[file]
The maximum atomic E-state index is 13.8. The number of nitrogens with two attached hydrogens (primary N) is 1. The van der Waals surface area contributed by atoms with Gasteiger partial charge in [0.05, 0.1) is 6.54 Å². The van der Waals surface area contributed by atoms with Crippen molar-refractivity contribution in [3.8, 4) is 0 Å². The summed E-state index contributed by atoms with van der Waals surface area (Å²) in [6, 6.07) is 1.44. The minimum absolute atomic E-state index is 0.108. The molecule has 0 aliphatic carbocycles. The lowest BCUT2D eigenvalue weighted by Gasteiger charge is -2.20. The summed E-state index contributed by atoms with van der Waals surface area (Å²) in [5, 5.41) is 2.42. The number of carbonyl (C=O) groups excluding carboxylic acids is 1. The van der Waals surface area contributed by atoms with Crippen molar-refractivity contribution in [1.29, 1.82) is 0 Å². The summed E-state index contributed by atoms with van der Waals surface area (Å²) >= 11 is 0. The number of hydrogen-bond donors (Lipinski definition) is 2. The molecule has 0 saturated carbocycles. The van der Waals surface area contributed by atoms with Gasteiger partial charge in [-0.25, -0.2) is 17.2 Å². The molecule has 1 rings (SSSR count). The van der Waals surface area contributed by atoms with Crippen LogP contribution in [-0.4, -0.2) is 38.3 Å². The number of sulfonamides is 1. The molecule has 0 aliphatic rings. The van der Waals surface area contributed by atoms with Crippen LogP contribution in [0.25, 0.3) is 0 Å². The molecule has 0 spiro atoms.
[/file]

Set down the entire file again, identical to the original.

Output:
The maximum atomic E-state index is 13.8. The number of nitrogens with two attached hydrogens (primary N) is 1. The van der Waals surface area contributed by atoms with Gasteiger partial charge in [0.05, 0.1) is 6.54 Å². The van der Waals surface area contributed by atoms with Crippen molar-refractivity contribution in [3.8, 4) is 0 Å². The summed E-state index contributed by atoms with van der Waals surface area (Å²) in [6, 6.07) is 1.44. The minimum absolute atomic E-state index is 0.108. The molecule has 0 aliphatic carbocycles. The lowest BCUT2D eigenvalue weighted by Gasteiger charge is -2.20. The summed E-state index contributed by atoms with van der Waals surface area (Å²) in [5, 5.41) is 2.42. The number of carbonyl (C=O) groups excluding carboxylic acids is 1. The van der Waals surface area contributed by atoms with Crippen molar-refractivity contribution in [1.29, 1.82) is 0 Å². The summed E-state index contributed by atoms with van der Waals surface area (Å²) >= 11 is 0. The number of hydrogen-bond donors (Lipinski definition) is 2. The molecule has 0 saturated carbocycles. The van der Waals surface area contributed by atoms with Gasteiger partial charge in [-0.25, -0.2) is 17.2 Å². The molecule has 1 rings (SSSR count). The van der Waals surface area contributed by atoms with Crippen LogP contribution in [-0.4, -0.2) is 38.3 Å². The number of sulfonamides is 1. The molecule has 0 aliphatic rings. The van der Waals surface area contributed by atoms with Crippen LogP contribution in [0.25, 0.3) is 0 Å². The molecule has 0 spiro atoms.